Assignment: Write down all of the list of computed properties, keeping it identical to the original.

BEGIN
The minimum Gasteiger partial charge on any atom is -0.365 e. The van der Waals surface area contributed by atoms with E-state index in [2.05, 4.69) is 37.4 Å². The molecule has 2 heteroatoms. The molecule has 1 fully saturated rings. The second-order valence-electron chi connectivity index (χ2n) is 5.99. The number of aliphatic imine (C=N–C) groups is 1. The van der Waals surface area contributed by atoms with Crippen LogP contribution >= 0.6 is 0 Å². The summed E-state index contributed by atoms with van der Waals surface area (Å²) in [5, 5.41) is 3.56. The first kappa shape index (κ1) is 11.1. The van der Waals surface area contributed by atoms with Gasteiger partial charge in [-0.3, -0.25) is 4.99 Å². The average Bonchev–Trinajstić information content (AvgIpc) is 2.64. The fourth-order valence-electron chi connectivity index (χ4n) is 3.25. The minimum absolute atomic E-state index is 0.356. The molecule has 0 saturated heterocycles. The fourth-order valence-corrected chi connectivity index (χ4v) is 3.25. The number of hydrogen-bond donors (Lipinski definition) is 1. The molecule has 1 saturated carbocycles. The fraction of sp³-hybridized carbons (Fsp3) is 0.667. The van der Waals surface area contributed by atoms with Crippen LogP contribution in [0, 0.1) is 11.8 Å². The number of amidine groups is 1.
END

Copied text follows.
The minimum Gasteiger partial charge on any atom is -0.365 e. The van der Waals surface area contributed by atoms with E-state index in [2.05, 4.69) is 37.4 Å². The molecule has 2 heteroatoms. The molecule has 1 fully saturated rings. The second-order valence-electron chi connectivity index (χ2n) is 5.99. The number of aliphatic imine (C=N–C) groups is 1. The van der Waals surface area contributed by atoms with Crippen LogP contribution >= 0.6 is 0 Å². The summed E-state index contributed by atoms with van der Waals surface area (Å²) in [5, 5.41) is 3.56. The first kappa shape index (κ1) is 11.1. The van der Waals surface area contributed by atoms with Gasteiger partial charge in [-0.3, -0.25) is 4.99 Å². The average Bonchev–Trinajstić information content (AvgIpc) is 2.64. The fourth-order valence-electron chi connectivity index (χ4n) is 3.25. The minimum absolute atomic E-state index is 0.356. The molecule has 0 saturated heterocycles. The fourth-order valence-corrected chi connectivity index (χ4v) is 3.25. The number of hydrogen-bond donors (Lipinski definition) is 1. The molecule has 1 saturated carbocycles. The fraction of sp³-hybridized carbons (Fsp3) is 0.667. The van der Waals surface area contributed by atoms with Crippen LogP contribution in [0, 0.1) is 11.8 Å². The number of amidine groups is 1.